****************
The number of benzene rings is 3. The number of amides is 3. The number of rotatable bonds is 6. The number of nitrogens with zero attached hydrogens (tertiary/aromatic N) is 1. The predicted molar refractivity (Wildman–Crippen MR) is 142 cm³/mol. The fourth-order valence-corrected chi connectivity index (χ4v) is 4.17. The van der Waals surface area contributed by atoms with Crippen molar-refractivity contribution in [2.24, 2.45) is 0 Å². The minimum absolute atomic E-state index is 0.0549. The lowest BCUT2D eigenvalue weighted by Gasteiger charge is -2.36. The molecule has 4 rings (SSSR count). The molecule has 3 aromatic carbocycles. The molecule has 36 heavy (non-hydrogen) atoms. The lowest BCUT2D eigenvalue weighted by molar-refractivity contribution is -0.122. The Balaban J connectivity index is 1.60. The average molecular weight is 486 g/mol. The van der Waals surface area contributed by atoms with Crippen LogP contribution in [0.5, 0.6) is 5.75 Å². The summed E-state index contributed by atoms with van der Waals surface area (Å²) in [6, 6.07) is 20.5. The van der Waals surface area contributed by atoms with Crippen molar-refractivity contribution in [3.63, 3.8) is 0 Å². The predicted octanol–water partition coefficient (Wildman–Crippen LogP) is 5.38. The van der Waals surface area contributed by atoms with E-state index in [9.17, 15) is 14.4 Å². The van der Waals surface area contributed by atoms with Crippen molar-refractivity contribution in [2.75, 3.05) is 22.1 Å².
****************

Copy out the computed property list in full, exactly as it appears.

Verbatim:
The number of benzene rings is 3. The number of amides is 3. The number of rotatable bonds is 6. The number of nitrogens with zero attached hydrogens (tertiary/aromatic N) is 1. The predicted molar refractivity (Wildman–Crippen MR) is 142 cm³/mol. The fourth-order valence-corrected chi connectivity index (χ4v) is 4.17. The van der Waals surface area contributed by atoms with Crippen molar-refractivity contribution in [2.24, 2.45) is 0 Å². The minimum absolute atomic E-state index is 0.0549. The lowest BCUT2D eigenvalue weighted by Gasteiger charge is -2.36. The molecule has 4 rings (SSSR count). The molecule has 3 aromatic carbocycles. The molecule has 36 heavy (non-hydrogen) atoms. The lowest BCUT2D eigenvalue weighted by molar-refractivity contribution is -0.122. The Balaban J connectivity index is 1.60. The average molecular weight is 486 g/mol. The van der Waals surface area contributed by atoms with Crippen LogP contribution in [0.5, 0.6) is 5.75 Å². The summed E-state index contributed by atoms with van der Waals surface area (Å²) in [6, 6.07) is 20.5. The van der Waals surface area contributed by atoms with Crippen molar-refractivity contribution in [3.63, 3.8) is 0 Å². The predicted octanol–water partition coefficient (Wildman–Crippen LogP) is 5.38. The van der Waals surface area contributed by atoms with E-state index in [9.17, 15) is 14.4 Å². The van der Waals surface area contributed by atoms with Crippen molar-refractivity contribution in [2.75, 3.05) is 22.1 Å².